You could of course program multiple time-based triggers into every rule (remember that a rule is if any trigger and all conditions then set scenes), but this is time-consuming and far from elegant.

Elagto’s Eve app, which I prefer over Apple’s own Home app for writing rules, does offer a recurring timer function, but it only enables a scene directly and cannot itself be part of a trigger or condition in a wider rule.

My solution is to find a device for which I can both set and read the status.  In my case an Eve Energy which I can both turn on and then test to see if it is turned on.

This was handled as follows:

  1. Create two new scenes, one of which just turns the device on, and the other just turns it off.
  2. Create two new recurring timers; for me one sets the on scene on the hour, and every five minutes subsequently, and the other sets the off scene at two minutes past the hour and every five minutes subsequently.
  3. The device should now be cycling on and off continuously – two minutes on and three minutes off.
  4. Next I’ll test the on transitions as part of a series of rules.
  5. Each rule to be modified may need two steps of modification.  Firstly the existing triggers may need to be replicated as conditions – so for example an ‘at sunrise’ trigger may be to be replicated as conditions ‘after sunrise’ and ‘before sunset’ given that this rule will be retested throughout the day.  Secondly an extra trigger is added for if my watchdog turns on.
  6. The resulting rule should still work in the original manner if the ‘at sunrise’ trigger is detected, but if not within minutes (and every five minutes subsequently) the watchdog will trigger another evaluation of the rule.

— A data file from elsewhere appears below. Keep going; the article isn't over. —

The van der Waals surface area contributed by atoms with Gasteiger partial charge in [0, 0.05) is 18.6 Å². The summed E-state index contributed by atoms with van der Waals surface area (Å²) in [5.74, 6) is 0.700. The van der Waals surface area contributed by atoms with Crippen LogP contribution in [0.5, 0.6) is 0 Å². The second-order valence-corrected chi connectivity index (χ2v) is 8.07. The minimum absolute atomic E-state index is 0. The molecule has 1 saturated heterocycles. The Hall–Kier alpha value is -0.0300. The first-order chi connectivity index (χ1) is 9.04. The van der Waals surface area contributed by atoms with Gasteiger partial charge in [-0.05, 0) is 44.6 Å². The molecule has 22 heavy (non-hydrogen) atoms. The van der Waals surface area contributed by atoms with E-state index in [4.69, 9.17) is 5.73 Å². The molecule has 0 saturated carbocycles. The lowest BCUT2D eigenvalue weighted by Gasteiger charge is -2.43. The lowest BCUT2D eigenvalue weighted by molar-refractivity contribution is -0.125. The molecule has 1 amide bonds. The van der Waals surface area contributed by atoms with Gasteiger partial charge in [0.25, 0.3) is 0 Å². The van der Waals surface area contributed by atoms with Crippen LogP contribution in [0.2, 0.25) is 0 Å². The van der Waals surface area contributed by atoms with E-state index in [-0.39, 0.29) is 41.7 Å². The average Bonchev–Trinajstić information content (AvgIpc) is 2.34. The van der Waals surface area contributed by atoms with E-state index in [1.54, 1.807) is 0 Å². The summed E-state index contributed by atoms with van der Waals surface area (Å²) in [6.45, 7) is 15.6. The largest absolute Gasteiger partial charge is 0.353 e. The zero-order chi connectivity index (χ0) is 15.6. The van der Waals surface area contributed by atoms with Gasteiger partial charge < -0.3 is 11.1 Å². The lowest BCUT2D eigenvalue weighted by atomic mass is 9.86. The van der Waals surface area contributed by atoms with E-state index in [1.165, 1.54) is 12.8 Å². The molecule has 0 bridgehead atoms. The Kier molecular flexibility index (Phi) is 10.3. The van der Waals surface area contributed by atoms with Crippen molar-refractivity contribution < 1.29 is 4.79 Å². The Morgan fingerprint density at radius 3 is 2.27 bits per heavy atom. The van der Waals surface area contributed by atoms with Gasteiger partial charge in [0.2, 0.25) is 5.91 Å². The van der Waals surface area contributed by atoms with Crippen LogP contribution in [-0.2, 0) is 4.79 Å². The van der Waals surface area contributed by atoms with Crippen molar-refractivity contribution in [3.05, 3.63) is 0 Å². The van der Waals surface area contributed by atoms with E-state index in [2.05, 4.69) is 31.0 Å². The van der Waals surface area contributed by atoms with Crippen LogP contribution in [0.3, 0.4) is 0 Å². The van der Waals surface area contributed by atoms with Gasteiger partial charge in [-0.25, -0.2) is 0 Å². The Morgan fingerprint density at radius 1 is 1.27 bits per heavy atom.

My expectation is that this will improve the robustness of my system operation once I’ve changed all my rules suitably.


Smart meter and tariffs

Earlier in the week I received notification from my electricity and gas supplier that my 12 month contract was coming to an end.  I did my usual search for the best value Economy 7 tariff but drew a blank – everything including renewal with my existing supplier was rather more expensive than I’m paying now – so I decided to be rather more adventurous.

My decision was a significant change – not just a move from Economy 7 to a smart meter, but also the addition of a smart tariff (one that changes rate multiple times per day), and indeed my chosen tariff is dynamic so it potentially changes every half hour and day-to-day.  As I don’t yet have a smart meter then I’ll continue on Economy 7 until the meter is replaced, but then adopt the dynamic tariff.  With flexible loads like electric car charging and my storage battery then I should be well equipped to make the most of such a tariff.